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Sonic the Hedgehog 3 (Genesis) artwork

Sonic the Hedgehog 3 (Genesis) review


"Roughly 50 percent of what should have been one hell of a game."

The tale of Sonic the Hedgehog 3 is one of technological limitations and a creative way to work around them that took eight months to be realized. It's also a tale of an incomplete game that wasn't truly finished until those months had passed.

After Sonic the Hedgehog 2 proved to be bigger and better than the original, Sega had the lofty goal of making the series' third game truly massive. While an ambitious concept, there was one big roadblock in their attempt to turn it into reality. Only so much data could be inserted into a cartridge, so it became a sure thing that a lot of material would be left on the cutting room floor.

And so, when Sonic 3 was released in February 1994, it wasn't all that it was expected to be, only featuring six worlds containing two large stages each. Later that year, Sonic & Knuckles hit the market, boasting all the remaining content, as well as the ability to also control erstwhile antagonist Knuckles.

Now we come to that creative workaround. Sonic & Knuckles was released on a cartridge possessing something called "lock-on technology", by which a person owning both it and Sonic 3 could attach the two cartridges together and get both games at once — just as things were originally intended. A massive platformer containing 14 worlds, the ability to control Sonic, Tails and Knuckles and different ways to play various levels depending on which character was being used.

Sonic the Hedgehog 3 screenshot Sonic the Hedgehog 3 screenshot


When it comes to cool history nuggets in the world of video gaming, that has to rank near the top. A game so large it required the use of two cartridges AND a way to connect the two in order to create a seamless experience? That's some neat stuff! However, this review isn't for that ultimate finished product — just the vanilla Sonic 3. As one might expect, Sonic, with the assistance of Tails, is out to prevent the villainous Dr. Robotnik from succeeding in another of his evil plans. This time, the not-so-good Doctor has enlisted the aid of another character, Knuckles, by convincing him that Sonic is the true villain.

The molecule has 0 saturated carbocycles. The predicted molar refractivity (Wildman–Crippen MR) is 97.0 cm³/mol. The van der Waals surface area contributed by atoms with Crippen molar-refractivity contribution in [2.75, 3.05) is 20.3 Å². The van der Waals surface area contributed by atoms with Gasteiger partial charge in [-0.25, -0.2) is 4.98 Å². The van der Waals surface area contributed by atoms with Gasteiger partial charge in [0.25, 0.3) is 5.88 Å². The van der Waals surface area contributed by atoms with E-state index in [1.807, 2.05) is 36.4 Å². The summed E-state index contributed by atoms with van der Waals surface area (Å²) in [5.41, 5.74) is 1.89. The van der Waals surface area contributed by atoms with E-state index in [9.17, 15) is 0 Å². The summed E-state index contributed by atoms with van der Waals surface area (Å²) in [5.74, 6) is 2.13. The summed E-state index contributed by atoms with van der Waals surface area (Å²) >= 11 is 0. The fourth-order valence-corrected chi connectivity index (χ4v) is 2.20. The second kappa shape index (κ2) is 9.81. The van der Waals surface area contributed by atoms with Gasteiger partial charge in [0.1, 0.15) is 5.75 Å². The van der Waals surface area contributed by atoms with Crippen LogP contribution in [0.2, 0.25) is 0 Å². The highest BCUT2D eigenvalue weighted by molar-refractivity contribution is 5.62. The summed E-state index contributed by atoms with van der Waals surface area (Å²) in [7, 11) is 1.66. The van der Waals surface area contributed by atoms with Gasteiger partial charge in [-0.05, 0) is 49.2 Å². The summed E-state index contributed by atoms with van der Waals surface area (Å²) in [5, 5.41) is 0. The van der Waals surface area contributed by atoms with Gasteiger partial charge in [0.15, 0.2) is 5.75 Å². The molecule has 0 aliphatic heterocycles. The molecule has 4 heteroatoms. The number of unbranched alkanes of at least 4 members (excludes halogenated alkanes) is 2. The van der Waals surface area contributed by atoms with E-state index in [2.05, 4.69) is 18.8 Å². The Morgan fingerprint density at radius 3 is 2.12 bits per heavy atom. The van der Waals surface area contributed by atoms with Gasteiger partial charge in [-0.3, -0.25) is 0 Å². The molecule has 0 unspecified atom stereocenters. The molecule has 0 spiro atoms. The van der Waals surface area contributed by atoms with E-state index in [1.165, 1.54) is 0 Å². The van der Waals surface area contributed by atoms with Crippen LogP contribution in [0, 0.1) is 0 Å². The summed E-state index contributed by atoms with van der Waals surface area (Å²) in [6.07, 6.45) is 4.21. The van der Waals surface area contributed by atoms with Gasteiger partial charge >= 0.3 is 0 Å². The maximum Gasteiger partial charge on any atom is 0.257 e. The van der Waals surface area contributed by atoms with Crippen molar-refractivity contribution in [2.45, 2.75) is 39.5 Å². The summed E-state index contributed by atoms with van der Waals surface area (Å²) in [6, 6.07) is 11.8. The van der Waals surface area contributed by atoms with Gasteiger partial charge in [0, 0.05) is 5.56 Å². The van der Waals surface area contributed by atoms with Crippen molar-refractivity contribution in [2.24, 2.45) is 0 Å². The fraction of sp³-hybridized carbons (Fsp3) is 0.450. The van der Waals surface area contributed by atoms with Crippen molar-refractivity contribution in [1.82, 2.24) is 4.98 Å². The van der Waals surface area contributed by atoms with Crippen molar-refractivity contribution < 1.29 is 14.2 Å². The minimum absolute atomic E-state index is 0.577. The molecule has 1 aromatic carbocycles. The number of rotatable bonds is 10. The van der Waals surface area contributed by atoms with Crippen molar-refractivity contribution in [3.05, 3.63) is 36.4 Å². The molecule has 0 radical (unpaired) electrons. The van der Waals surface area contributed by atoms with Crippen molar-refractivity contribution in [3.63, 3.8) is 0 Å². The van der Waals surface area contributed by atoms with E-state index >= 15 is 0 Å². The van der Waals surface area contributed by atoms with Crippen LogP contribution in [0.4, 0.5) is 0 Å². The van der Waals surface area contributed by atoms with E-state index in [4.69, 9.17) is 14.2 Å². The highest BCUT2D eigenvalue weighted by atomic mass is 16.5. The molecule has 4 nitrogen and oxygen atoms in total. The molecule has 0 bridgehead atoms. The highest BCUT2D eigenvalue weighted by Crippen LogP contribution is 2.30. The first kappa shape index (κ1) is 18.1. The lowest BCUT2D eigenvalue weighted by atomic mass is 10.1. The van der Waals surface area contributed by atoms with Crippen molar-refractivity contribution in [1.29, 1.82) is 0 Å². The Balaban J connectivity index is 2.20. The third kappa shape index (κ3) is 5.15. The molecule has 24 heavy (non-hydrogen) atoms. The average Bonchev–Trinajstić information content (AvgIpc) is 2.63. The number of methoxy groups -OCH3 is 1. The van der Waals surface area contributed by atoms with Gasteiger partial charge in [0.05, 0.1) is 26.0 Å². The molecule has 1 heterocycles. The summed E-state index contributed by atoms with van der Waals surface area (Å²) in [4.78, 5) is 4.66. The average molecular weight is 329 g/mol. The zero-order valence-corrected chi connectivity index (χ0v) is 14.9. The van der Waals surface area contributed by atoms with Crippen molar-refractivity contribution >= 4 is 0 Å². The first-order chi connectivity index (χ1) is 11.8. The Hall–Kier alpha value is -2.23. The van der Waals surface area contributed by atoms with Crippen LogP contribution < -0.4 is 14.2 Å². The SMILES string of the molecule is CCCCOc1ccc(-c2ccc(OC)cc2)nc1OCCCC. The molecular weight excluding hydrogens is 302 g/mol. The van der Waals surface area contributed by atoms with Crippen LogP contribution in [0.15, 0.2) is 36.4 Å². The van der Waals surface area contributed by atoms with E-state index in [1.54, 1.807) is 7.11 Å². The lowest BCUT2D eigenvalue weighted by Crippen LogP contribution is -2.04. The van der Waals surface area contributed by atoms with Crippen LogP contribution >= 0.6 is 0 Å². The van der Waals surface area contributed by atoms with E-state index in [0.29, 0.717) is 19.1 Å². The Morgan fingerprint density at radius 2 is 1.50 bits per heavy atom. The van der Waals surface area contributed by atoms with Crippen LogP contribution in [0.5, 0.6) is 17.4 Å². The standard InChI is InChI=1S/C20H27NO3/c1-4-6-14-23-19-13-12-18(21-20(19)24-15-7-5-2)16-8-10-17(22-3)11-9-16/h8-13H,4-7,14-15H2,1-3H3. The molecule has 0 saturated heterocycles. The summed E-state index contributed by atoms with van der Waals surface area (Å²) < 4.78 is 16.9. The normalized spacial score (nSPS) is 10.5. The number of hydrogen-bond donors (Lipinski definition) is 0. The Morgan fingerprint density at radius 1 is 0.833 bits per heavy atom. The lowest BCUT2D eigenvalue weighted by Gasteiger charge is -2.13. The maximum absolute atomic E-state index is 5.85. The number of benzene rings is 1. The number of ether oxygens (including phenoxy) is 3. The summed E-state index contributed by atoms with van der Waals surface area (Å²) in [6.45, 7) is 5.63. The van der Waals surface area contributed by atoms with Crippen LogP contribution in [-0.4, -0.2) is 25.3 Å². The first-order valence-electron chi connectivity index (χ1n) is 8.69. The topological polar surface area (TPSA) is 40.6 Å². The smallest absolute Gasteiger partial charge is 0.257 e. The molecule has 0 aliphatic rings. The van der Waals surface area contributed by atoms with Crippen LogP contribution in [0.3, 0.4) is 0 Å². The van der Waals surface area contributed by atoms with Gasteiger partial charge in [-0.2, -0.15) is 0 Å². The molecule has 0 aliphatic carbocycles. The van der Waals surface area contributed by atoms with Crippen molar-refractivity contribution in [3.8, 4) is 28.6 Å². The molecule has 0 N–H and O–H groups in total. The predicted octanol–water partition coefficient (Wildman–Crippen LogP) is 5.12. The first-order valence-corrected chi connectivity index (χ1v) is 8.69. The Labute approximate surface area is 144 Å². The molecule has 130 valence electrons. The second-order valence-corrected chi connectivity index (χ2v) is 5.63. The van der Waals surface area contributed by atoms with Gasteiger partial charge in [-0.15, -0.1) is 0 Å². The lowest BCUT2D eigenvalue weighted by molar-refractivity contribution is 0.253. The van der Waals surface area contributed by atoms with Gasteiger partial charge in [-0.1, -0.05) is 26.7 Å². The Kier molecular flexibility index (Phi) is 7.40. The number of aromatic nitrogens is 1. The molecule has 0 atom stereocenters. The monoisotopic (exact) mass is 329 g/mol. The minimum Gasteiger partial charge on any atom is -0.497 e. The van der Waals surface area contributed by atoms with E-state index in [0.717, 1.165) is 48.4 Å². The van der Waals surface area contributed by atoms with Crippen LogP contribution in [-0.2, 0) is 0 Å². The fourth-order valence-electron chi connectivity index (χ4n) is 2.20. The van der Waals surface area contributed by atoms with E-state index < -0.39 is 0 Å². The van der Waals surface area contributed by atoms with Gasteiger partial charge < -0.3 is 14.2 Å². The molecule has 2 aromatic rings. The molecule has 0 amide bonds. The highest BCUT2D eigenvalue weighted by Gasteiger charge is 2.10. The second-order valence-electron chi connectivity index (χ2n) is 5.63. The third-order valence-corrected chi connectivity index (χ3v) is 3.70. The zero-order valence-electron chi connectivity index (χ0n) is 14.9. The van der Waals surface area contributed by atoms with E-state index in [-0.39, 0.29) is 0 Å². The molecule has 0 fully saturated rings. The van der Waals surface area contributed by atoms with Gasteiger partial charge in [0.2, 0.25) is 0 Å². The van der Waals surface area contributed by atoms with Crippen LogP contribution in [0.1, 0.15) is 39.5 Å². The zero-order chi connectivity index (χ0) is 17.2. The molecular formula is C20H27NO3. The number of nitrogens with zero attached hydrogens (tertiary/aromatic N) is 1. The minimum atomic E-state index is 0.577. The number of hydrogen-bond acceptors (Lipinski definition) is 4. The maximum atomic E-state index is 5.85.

If you've played previous games in the series, you'll know what to expect: A variety of platforming challenges, with some utilizing the hedgehog's elite-level speed and others requiring a more methodical approach. You'll collect rings throughout each level and be able to absorb damage at the cost of those items as long as you're holding at least one. Occasionally, you'll get access to a bonus game where you'll attempt to obtain one of several Chaos Emeralds with the goal of hunting all of them down in order to get a slightly better ending.

All in all, Sonic 3 is a good game, but one that definitely feels incomplete. There are fewer worlds than Sonic 2 and fewer levels than either of the previous two games in the series, but, hey, those levels are all really massive compared to what a gamer would have experienced beforehand! You have the same 10-minute limit to get from beginning to end, but for the first time, you'll be at legitimate risk of running out of time for reasons not pertaining to wanting to explore every nook and cranny to find every single ring, power-up or bonus life. I can attest to this — I did lose a couple lives in this manner and also finished a number of levels with under a minute remaining on the clock.